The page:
Maybe use the counselling on your own to explore why you stay, and 8 months and nothings changed, I do wonder about the effectiveness of your counsellor, that's a long time with no further forward. Maybe the goals need re visiting and more challenging to his thought processes.

Personally ide leave he's sucking you dry emotionally, also he who shouts the loudest might be projecting his own behaviour on to you, I wouldn't be surprised if he has or is cheating on you. thanks

Funnyfishface Tue 25-Mar-14 23:57:02

I was chatting to my sister tonight and she pointed out a few things.

I am a very loving person, I show my love openly but I have never fully let myself go to my husband. I have my guard up all the time and have since we met. I don't feel that I can trust him not to let me down somehow.

We don't respect each other at all. I feel as though he is shifty. I have to read between the lines of everything he says and unpick which bits are true and which are exaggerated

That sounds terrible doesn't it.

Amicus1966 Wed 26-Mar-14 00:06:21

I have come to realise that once the respect goes then the whole relationship is lost.
Your DCs are old enough to take care of themselves if need be so you don't need to stay with your DH any longer.
Do what you want not what you feel obligated to do.

CogitoErgoSometimes Wed 26-Mar-14 07:19:13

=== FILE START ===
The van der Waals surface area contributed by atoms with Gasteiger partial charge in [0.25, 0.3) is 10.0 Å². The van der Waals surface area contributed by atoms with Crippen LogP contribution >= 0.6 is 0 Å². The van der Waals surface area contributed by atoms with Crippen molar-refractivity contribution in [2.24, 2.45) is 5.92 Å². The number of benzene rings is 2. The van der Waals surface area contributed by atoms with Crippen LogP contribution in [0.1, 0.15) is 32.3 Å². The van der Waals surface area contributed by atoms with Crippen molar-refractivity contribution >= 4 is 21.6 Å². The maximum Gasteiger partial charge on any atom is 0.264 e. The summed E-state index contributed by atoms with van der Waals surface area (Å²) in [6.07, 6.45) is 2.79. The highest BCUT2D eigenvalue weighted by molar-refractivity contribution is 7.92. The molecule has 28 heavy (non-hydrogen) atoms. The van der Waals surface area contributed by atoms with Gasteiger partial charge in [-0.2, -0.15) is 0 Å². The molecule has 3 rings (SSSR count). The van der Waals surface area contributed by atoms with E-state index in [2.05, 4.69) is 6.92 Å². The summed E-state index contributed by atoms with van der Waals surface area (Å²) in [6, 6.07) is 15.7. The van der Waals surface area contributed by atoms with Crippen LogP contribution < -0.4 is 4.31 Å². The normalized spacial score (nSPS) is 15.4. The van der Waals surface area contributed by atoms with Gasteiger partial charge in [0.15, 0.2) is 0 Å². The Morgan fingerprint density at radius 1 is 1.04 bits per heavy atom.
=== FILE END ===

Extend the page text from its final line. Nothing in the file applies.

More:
It sounds terrible because it's terrible. Imagine feeling that way about anyone else.... you wouldn't even entertain them as a friend, never mind a life-partner.

Funnyfishface Thu 14-Aug-14 04:40:33

I posted this in march this year. We are now 13 months of counselling and still in the same situation


I now have a solicitors appointment booked. I have made up my mind that we need to separate but I'm terrified.

I am scared that my anxiety will return and I go back downhill. I am on meds for anxiety and doing really well.

I am so scared of what the future holds.

plinth Thu 14-Aug-14 05:17:05

OP do you want to revisit this post again next year and still be in the same situation?

Of course separation is scary, because it's new and a leap into the unknown, but only you can enact change in your relationship and, if you don't want another two, ten or twenty years of the same old shit, what choice do to have?

I'm separated myself and it's been hard at times, but not as hard as trying to make a marriage work with a selfish git.

LoveBeingInTheSun Thu 14-Aug-14 05:45:43

You have tried but you can't changed someone else, only they can do that.

It is ok to decide enough is enough.

It will be hard, but some of that is just because it's different. It will be a good different though.

How did the children react to the deprecation last time?

Funnyfishface Thu 14-Aug-14 07:51:33

Plinth - thank you.
Your words are so true. Being married to him is such hard work and exhausting.

Lovebeing - although he moved out for 6 months last year, he was still very much in control. He was round the house all the time and didn't give me any space.
Our DS completely understand. They are very supportive.

We are still in separate rooms. And that suits me.
My mind is made up that we need to separate. But when I think of how I am going to tell him my anxiety goes through the roof.

CogitoErgoSometimes Thu 14-Aug-14 08:07:34

The way emotionally abusive (psychologically bullying) men operate is to create anxiety in their victim. Anxiety makes someone vulnerable and easier to control. They are fearful of change and doubt their judgement. They lack the confidence to break away.